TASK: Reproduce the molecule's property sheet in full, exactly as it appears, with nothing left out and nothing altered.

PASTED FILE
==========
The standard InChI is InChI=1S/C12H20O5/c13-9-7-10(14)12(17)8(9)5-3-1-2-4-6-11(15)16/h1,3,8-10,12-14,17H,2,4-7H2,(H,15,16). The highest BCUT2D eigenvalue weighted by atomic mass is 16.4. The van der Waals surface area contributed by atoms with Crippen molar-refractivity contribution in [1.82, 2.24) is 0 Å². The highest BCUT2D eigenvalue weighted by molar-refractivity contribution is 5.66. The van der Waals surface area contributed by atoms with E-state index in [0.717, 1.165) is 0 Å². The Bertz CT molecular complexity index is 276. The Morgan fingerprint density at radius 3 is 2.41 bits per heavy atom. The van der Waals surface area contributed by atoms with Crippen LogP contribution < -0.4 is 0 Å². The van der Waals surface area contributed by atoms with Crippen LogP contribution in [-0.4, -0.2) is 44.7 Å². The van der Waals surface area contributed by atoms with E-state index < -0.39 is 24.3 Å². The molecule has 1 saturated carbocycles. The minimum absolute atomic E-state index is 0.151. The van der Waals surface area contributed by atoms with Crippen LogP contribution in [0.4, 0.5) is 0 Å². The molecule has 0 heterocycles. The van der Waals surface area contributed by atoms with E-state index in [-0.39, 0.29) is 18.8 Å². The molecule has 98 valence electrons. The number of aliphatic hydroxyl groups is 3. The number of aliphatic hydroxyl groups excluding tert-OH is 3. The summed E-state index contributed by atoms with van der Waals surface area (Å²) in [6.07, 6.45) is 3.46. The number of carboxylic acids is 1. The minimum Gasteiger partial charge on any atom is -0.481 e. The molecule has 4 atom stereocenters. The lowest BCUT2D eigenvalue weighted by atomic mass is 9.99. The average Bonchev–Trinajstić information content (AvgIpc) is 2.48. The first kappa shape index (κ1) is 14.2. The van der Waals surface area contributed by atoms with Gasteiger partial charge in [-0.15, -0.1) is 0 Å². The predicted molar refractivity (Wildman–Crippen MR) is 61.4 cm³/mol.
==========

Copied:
The standard InChI is InChI=1S/C12H20O5/c13-9-7-10(14)12(17)8(9)5-3-1-2-4-6-11(15)16/h1,3,8-10,12-14,17H,2,4-7H2,(H,15,16). The highest BCUT2D eigenvalue weighted by atomic mass is 16.4. The van der Waals surface area contributed by atoms with Crippen molar-refractivity contribution in [1.82, 2.24) is 0 Å². The highest BCUT2D eigenvalue weighted by molar-refractivity contribution is 5.66. The van der Waals surface area contributed by atoms with E-state index in [0.717, 1.165) is 0 Å². The Bertz CT molecular complexity index is 276. The Morgan fingerprint density at radius 3 is 2.41 bits per heavy atom. The van der Waals surface area contributed by atoms with Crippen LogP contribution < -0.4 is 0 Å². The van der Waals surface area contributed by atoms with Crippen LogP contribution in [-0.4, -0.2) is 44.7 Å². The van der Waals surface area contributed by atoms with E-state index < -0.39 is 24.3 Å². The molecule has 1 saturated carbocycles. The minimum absolute atomic E-state index is 0.151. The van der Waals surface area contributed by atoms with Crippen LogP contribution in [0.4, 0.5) is 0 Å². The molecule has 0 heterocycles. The van der Waals surface area contributed by atoms with E-state index in [-0.39, 0.29) is 18.8 Å². The molecule has 98 valence electrons. The number of aliphatic hydroxyl groups is 3. The number of aliphatic hydroxyl groups excluding tert-OH is 3. The summed E-state index contributed by atoms with van der Waals surface area (Å²) in [6.07, 6.45) is 3.46. The number of carboxylic acids is 1. The minimum Gasteiger partial charge on any atom is -0.481 e. The molecule has 4 atom stereocenters. The lowest BCUT2D eigenvalue weighted by atomic mass is 9.99. The average Bonchev–Trinajstić information content (AvgIpc) is 2.48. The first kappa shape index (κ1) is 14.2. The van der Waals surface area contributed by atoms with Gasteiger partial charge in [-0.15, -0.1) is 0 Å². The predicted molar refractivity (Wildman–Crippen MR) is 61.4 cm³/mol.